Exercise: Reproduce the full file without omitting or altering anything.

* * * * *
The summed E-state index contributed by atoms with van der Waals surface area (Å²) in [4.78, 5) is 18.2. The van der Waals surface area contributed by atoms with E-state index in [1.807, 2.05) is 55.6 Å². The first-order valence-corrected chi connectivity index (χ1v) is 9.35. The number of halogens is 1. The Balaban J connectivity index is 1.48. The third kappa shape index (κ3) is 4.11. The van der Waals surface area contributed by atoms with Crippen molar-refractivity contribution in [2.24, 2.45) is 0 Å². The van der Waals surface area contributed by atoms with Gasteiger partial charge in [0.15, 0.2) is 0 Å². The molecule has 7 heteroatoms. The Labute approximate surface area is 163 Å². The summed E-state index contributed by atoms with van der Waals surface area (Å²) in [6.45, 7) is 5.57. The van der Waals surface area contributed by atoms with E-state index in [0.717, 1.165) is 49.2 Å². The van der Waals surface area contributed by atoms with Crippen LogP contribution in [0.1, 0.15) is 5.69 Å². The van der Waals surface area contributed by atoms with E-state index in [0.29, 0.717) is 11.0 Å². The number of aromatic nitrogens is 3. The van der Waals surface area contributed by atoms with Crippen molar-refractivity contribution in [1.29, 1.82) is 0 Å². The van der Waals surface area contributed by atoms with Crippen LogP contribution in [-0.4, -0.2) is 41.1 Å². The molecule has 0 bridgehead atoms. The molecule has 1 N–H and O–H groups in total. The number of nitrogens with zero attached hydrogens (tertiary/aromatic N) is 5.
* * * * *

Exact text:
The summed E-state index contributed by atoms with van der Waals surface area (Å²) in [4.78, 5) is 18.2. The van der Waals surface area contributed by atoms with E-state index in [1.807, 2.05) is 55.6 Å². The first-order valence-corrected chi connectivity index (χ1v) is 9.35. The number of halogens is 1. The Balaban J connectivity index is 1.48. The third kappa shape index (κ3) is 4.11. The van der Waals surface area contributed by atoms with Crippen molar-refractivity contribution in [2.24, 2.45) is 0 Å². The van der Waals surface area contributed by atoms with Gasteiger partial charge in [0.15, 0.2) is 0 Å². The molecule has 7 heteroatoms. The Labute approximate surface area is 163 Å². The summed E-state index contributed by atoms with van der Waals surface area (Å²) in [6.45, 7) is 5.57. The van der Waals surface area contributed by atoms with E-state index in [0.717, 1.165) is 49.2 Å². The van der Waals surface area contributed by atoms with Crippen LogP contribution in [0.1, 0.15) is 5.69 Å². The van der Waals surface area contributed by atoms with E-state index in [0.29, 0.717) is 11.0 Å². The number of aromatic nitrogens is 3. The van der Waals surface area contributed by atoms with Crippen molar-refractivity contribution in [1.29, 1.82) is 0 Å². The van der Waals surface area contributed by atoms with Crippen LogP contribution in [-0.4, -0.2) is 41.1 Å². The molecule has 0 bridgehead atoms. The molecule has 1 N–H and O–H groups in total. The number of nitrogens with zero attached hydrogens (tertiary/aromatic N) is 5.